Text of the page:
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Harvesting Tax Breaks
How tax relief intended to save Kentucky farms helps pave them instead.
Closing a loophole that has allowed suburban estate owners in Fayette County to claim a tax break meant for working farms could generate an extra $1.5 million this year for schools, libraries, LexTran and other public services that receive a cut of property taxes.
Fayette PVA David O’Neill put together projections for the Fayette Urban County Council’s Budget, Finance and Economic Development committee meeting Tuesday that show the change is expected to add about $150 million worth of property value to the tax rolls in 2017.
A Herald-Leader series published last year found that 841 parcels between 10 and 11 acres in Fayette County were automatically receiving the tax break, even though most of them were suburban homes surrounded by huge lawns and no agriculture activity. The tax exemption, which was created by the General Assembly to preserve family farms, applies to parcels of 10 acres or more.
In response, O’Neill announced earlier this year that anyone who wants the agricultural tax break must apply for it in writing and that the tax break would apply only to parcels with 10 acres after excluding land used for houses, swimming pools and driveways. Anyone who bought their land before 2013 and previously received the tax break won’t have to fill out an application.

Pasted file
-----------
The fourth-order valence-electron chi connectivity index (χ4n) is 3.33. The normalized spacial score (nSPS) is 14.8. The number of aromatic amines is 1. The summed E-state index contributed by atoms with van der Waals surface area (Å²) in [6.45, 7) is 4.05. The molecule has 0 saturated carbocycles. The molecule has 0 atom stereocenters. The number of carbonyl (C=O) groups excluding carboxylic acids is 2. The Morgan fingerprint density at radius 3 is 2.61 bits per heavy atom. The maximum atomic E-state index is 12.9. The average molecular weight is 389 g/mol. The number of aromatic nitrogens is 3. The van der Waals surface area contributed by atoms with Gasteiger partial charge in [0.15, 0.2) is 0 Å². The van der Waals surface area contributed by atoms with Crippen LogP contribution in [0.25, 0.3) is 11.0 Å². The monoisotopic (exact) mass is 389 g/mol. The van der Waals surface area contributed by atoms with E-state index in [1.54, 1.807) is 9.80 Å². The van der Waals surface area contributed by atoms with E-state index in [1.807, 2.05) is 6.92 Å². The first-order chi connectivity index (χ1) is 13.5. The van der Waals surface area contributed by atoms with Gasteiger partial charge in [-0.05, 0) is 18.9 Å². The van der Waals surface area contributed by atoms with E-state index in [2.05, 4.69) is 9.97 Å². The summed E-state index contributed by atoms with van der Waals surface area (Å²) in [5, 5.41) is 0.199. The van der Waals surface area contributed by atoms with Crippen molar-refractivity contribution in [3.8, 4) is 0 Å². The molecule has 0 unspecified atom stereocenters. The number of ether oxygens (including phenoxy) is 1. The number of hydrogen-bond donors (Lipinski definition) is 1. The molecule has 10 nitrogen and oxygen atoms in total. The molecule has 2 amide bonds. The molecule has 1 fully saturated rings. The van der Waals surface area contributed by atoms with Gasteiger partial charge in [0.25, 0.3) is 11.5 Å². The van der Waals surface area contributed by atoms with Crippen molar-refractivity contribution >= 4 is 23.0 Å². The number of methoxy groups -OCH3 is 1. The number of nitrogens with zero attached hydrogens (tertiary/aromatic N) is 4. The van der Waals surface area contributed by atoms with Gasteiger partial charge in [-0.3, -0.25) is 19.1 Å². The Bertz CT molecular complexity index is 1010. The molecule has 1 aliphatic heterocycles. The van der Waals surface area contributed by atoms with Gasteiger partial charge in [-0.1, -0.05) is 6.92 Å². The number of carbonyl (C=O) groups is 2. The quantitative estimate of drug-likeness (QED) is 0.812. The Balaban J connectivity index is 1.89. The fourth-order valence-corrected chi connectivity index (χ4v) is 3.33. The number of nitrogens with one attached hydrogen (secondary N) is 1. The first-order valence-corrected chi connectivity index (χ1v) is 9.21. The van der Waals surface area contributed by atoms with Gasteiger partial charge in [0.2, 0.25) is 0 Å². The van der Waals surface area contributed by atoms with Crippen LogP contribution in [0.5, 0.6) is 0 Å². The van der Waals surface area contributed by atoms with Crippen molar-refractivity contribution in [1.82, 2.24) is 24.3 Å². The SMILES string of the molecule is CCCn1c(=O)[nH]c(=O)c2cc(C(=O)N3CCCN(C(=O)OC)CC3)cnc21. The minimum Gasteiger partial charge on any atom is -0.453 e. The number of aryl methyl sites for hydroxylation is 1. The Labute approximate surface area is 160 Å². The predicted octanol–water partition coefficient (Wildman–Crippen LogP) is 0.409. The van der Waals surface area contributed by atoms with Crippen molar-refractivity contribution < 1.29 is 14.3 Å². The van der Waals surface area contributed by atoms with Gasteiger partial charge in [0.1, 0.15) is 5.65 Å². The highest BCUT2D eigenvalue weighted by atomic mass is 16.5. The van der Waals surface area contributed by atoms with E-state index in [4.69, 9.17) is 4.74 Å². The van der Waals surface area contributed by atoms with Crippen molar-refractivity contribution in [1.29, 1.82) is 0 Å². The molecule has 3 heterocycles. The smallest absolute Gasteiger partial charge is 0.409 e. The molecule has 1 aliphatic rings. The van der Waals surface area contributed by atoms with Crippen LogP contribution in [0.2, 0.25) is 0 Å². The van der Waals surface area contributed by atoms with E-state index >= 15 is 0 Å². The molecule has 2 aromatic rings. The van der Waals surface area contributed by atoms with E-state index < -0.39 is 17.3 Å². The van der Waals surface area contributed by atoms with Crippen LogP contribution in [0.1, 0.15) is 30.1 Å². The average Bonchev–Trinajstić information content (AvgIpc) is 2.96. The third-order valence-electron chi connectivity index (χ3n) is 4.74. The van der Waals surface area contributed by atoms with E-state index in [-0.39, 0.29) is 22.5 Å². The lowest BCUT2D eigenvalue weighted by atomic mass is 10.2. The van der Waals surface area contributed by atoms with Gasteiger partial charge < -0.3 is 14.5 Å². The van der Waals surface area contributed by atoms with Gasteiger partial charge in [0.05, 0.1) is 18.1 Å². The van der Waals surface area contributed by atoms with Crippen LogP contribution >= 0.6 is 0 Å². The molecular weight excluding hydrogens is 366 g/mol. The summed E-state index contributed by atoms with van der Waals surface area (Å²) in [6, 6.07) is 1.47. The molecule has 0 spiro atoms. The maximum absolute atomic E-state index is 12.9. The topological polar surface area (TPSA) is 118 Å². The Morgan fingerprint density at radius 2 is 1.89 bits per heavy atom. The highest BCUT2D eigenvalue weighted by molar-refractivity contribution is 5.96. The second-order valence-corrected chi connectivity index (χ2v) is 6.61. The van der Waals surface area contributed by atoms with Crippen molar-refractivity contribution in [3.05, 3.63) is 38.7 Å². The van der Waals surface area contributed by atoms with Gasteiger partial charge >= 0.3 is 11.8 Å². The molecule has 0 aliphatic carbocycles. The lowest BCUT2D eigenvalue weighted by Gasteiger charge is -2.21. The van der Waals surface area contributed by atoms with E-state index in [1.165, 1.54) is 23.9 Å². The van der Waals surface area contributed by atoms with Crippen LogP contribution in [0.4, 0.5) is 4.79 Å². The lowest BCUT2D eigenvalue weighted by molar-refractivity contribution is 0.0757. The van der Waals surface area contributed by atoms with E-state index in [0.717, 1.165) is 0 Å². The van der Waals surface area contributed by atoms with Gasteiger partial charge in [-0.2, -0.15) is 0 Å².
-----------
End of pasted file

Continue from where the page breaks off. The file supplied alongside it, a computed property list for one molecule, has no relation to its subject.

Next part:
“This process we’re going through will address the issue of large homes on 10 acres where clearly there’s no agriculture happening,” O’Neill said. “In the course of correcting that, there will also be some farms that are engaged in legitimate agriculture.”
A legislative study found the tax break costs the entire state about $44.7 million a year and that few local PVAs check to see if the land is actually farmed.
O’Neill estimated that his changes to the tax break could generate $1.125 million for Fayette County schools, $183,000 for the state, $90,000 for LexTran, $75,000 for Lexington Public Library and $45,000 for the urban county government.
Still, those agencies should proceed cautiously as they budget any additional money, O’Neill warned. He said as much as 50 percent of the new farm tax revenue could be held up in property tax appeals. That would mean only about $562,000 to the schools, $37,500 to the library and $22,500 to the urban county government.
Overall, O’Neill reported to city council members that Lexington’s housing market continues to improve, adding about $1 billion in property value to the tax rolls this year.